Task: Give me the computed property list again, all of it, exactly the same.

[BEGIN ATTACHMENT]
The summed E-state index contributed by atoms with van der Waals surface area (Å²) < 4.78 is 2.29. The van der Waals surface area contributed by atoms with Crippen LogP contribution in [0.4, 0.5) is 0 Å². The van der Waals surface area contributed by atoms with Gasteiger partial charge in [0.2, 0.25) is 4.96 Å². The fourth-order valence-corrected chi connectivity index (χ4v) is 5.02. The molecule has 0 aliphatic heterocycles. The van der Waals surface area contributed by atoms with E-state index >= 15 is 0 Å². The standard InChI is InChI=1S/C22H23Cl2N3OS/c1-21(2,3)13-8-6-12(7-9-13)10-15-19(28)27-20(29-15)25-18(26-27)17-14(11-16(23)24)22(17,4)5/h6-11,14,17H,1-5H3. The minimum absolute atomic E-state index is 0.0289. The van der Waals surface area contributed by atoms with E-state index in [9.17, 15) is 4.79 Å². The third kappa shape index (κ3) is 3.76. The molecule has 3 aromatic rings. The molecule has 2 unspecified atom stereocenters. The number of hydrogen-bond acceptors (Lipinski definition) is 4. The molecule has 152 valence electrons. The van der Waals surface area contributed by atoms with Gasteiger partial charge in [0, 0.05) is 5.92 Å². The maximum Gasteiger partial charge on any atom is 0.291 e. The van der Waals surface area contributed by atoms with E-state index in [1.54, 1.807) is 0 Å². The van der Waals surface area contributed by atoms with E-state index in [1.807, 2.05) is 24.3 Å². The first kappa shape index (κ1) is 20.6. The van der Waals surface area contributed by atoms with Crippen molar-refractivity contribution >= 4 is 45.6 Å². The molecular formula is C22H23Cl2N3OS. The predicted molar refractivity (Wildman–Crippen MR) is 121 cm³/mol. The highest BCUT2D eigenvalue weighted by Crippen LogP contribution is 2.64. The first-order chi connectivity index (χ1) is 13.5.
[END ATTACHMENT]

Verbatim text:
The summed E-state index contributed by atoms with van der Waals surface area (Å²) < 4.78 is 2.29. The van der Waals surface area contributed by atoms with Crippen LogP contribution in [0.4, 0.5) is 0 Å². The van der Waals surface area contributed by atoms with Gasteiger partial charge in [0.2, 0.25) is 4.96 Å². The fourth-order valence-corrected chi connectivity index (χ4v) is 5.02. The molecule has 0 aliphatic heterocycles. The van der Waals surface area contributed by atoms with E-state index >= 15 is 0 Å². The standard InChI is InChI=1S/C22H23Cl2N3OS/c1-21(2,3)13-8-6-12(7-9-13)10-15-19(28)27-20(29-15)25-18(26-27)17-14(11-16(23)24)22(17,4)5/h6-11,14,17H,1-5H3. The minimum absolute atomic E-state index is 0.0289. The van der Waals surface area contributed by atoms with E-state index in [9.17, 15) is 4.79 Å². The third kappa shape index (κ3) is 3.76. The molecule has 3 aromatic rings. The molecule has 2 unspecified atom stereocenters. The number of hydrogen-bond acceptors (Lipinski definition) is 4. The molecule has 152 valence electrons. The van der Waals surface area contributed by atoms with Gasteiger partial charge in [0, 0.05) is 5.92 Å². The maximum Gasteiger partial charge on any atom is 0.291 e. The van der Waals surface area contributed by atoms with E-state index in [1.54, 1.807) is 0 Å². The van der Waals surface area contributed by atoms with E-state index in [1.807, 2.05) is 24.3 Å². The first kappa shape index (κ1) is 20.6. The van der Waals surface area contributed by atoms with Crippen molar-refractivity contribution >= 4 is 45.6 Å². The molecular formula is C22H23Cl2N3OS. The predicted molar refractivity (Wildman–Crippen MR) is 121 cm³/mol. The highest BCUT2D eigenvalue weighted by Crippen LogP contribution is 2.64. The first-order chi connectivity index (χ1) is 13.5.